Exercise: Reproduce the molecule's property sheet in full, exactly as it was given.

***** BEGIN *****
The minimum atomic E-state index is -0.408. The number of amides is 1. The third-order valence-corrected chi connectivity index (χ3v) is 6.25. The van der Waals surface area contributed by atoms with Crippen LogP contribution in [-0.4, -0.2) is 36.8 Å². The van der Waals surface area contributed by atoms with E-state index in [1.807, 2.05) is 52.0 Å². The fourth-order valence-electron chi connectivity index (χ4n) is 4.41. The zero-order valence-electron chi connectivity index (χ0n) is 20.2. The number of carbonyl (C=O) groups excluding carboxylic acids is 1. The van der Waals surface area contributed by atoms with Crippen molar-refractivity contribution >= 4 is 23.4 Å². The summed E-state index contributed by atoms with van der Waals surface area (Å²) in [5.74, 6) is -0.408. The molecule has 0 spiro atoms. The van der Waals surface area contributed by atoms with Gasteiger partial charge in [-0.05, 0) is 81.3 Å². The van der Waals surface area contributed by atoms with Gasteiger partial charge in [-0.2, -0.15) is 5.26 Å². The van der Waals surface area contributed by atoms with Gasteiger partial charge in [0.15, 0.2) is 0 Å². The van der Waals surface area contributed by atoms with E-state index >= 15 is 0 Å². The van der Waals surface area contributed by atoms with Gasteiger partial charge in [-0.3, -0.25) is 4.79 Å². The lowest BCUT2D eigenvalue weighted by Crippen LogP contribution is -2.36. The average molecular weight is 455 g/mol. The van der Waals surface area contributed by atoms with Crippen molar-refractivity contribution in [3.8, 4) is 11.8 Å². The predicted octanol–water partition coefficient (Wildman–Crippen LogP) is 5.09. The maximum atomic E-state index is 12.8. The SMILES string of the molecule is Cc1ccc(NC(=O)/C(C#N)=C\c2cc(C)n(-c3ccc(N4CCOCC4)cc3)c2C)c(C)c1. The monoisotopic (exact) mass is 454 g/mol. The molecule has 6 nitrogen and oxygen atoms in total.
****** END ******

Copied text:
The minimum atomic E-state index is -0.408. The number of amides is 1. The third-order valence-corrected chi connectivity index (χ3v) is 6.25. The van der Waals surface area contributed by atoms with Crippen LogP contribution in [-0.4, -0.2) is 36.8 Å². The van der Waals surface area contributed by atoms with E-state index in [1.807, 2.05) is 52.0 Å². The fourth-order valence-electron chi connectivity index (χ4n) is 4.41. The zero-order valence-electron chi connectivity index (χ0n) is 20.2. The number of carbonyl (C=O) groups excluding carboxylic acids is 1. The van der Waals surface area contributed by atoms with Crippen molar-refractivity contribution >= 4 is 23.4 Å². The summed E-state index contributed by atoms with van der Waals surface area (Å²) in [5.74, 6) is -0.408. The molecule has 0 spiro atoms. The van der Waals surface area contributed by atoms with Gasteiger partial charge in [-0.05, 0) is 81.3 Å². The van der Waals surface area contributed by atoms with Gasteiger partial charge in [-0.2, -0.15) is 5.26 Å². The van der Waals surface area contributed by atoms with Gasteiger partial charge in [0.15, 0.2) is 0 Å². The van der Waals surface area contributed by atoms with E-state index >= 15 is 0 Å². The van der Waals surface area contributed by atoms with Gasteiger partial charge in [-0.3, -0.25) is 4.79 Å². The lowest BCUT2D eigenvalue weighted by Crippen LogP contribution is -2.36. The average molecular weight is 455 g/mol. The van der Waals surface area contributed by atoms with Crippen molar-refractivity contribution in [3.8, 4) is 11.8 Å². The predicted octanol–water partition coefficient (Wildman–Crippen LogP) is 5.09. The maximum atomic E-state index is 12.8. The SMILES string of the molecule is Cc1ccc(NC(=O)/C(C#N)=C\c2cc(C)n(-c3ccc(N4CCOCC4)cc3)c2C)c(C)c1. The monoisotopic (exact) mass is 454 g/mol. The molecule has 6 nitrogen and oxygen atoms in total.